So you are one of the many Christians on twitter? Maybe we should talk.
According to a report published by the Pew Research Center, fifteen percent of adult Internet users in the United States are on Twitter, and that number is multiplied many, many times, of course, in nations around the world. Of these millions of twitter users, a great many are Christians – few of whom give much serious thought to how they use the service and the effect they are having on others through it.
The writer and speaker Jon Acuff once said that “Social media’s like a brick — you can use it to build an orphanage or throw it through somebody’s car window.” That statement graphically summarizes the good and bad that can come even from Christians’ use of twitter.
In saying this, we are not even talking about the kind of content a person tweets. Most (though sadly not all) Christians are in the habit of tweeting positive, clean and uplifting messages that are not attacks on individuals (Ephesians 4:29-31). It’s sometimes the behind the scenes – but still visible – aspects of twitter use that can be problematic.
For instance, many people – many Christians included – seem to view twitter as a giant game of “get followers.” As a result, many do not choose to follow people back who follow them because they want an impressive follower/following ratio. It’s always a bad thing if we allow our mental approach to become focused on an attitude of “get” and an unwillingness to give, and this is certainly a situation where the golden rule can be followed (Matthew 7:12).
But even more disturbing is the habit of many (and yes, many Christians) of following people back and then, a day or two later, dropping them. If the person who has followed us is not tweeting objectionable material, dropping them simply to improve our own numbers is nothing short of selfishness, and we should consider how this looks to others. If we don’t want to receive a follower’s frequent messages regarding what they had for dinner last night or whatever, twitter does have a “mute” button. If we need to we can mute followers where unfollowing is not called for.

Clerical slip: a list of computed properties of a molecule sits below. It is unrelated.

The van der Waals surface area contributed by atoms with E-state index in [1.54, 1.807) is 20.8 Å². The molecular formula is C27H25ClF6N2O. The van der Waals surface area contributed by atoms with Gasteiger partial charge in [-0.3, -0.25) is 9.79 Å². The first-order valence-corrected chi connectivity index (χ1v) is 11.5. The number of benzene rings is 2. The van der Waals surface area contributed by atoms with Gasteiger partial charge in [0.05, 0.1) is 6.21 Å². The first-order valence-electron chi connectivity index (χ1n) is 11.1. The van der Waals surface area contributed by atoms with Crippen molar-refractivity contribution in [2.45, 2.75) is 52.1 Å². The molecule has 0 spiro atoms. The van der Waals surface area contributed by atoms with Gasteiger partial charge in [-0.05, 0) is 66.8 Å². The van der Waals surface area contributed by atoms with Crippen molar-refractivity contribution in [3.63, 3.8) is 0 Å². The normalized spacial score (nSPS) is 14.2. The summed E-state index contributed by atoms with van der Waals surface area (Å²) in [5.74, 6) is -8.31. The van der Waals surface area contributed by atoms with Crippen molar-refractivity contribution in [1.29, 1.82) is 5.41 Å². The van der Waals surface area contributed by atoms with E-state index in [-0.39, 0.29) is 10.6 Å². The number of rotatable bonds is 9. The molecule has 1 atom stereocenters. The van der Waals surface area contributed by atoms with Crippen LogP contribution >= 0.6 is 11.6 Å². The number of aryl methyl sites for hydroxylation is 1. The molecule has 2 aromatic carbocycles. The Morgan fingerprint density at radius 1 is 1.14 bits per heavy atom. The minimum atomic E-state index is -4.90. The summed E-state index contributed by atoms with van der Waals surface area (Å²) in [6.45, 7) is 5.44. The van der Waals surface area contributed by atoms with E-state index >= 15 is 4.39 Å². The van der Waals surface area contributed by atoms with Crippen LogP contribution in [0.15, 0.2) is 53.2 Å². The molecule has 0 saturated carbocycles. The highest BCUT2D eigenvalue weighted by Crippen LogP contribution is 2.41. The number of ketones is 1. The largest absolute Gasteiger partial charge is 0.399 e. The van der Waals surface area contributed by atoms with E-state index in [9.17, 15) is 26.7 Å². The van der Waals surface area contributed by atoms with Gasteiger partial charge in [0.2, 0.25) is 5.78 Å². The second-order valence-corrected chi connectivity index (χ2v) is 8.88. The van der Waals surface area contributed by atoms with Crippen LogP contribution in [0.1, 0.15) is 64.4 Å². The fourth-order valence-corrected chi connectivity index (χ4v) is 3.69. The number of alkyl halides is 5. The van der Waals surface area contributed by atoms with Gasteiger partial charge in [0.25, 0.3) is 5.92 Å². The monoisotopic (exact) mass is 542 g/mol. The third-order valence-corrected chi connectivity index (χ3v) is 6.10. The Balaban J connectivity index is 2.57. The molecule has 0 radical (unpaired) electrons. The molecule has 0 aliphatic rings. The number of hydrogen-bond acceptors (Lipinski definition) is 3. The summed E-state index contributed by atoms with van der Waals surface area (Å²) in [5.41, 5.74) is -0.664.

Being a Christian on twitter is not just about numbers, though. When we receive follows from others and don’t follow back, or follow back then drop them, we lose one of the great ways social media can be used for good by depriving the person of ever reaching out to us through Direct Messages. In our own @tacticalbelief and @livingbelief twitter accounts we receive many DMs every week from people asking for guidance, encouragement, prayer, or just basic information about Christianity. Not following back or dropping followers unnecessarily limits engagement with others whom we might help and denies them the opportunity to receive “an answer regarding the hope we have” (1 Peter 3:15) – in an area of our lives where we might be most likely to be asked.
There are many other ways that we should perhaps consider how, as Christians, we come across to others on twitter, and how we either serve them or perhaps cause them to stumble through our twitter behavior. But basically, being a Christian on twitter can be boiled down to three simple things.
First, we need to realize how conspicuous we are as Christians on twitter and how hypocritical it can appear to others if we label ourselves as “Christian” or quote Bible verses in our twitter bios, but are knowingly following porn or treating people selfishly in our social media practices.
Second, we need to resist any temptation to “flame” or ridicule others by always being desirous to “tweet others the way we would want to be tweeted.”
And, finally, we need to remember – as one preacher so aptly once put it (in a tweet): “Your words will tell others what you think. Your actions will tell them what you believe.” That is just as true on twitter – or on any other social media – as it is in other areas of life.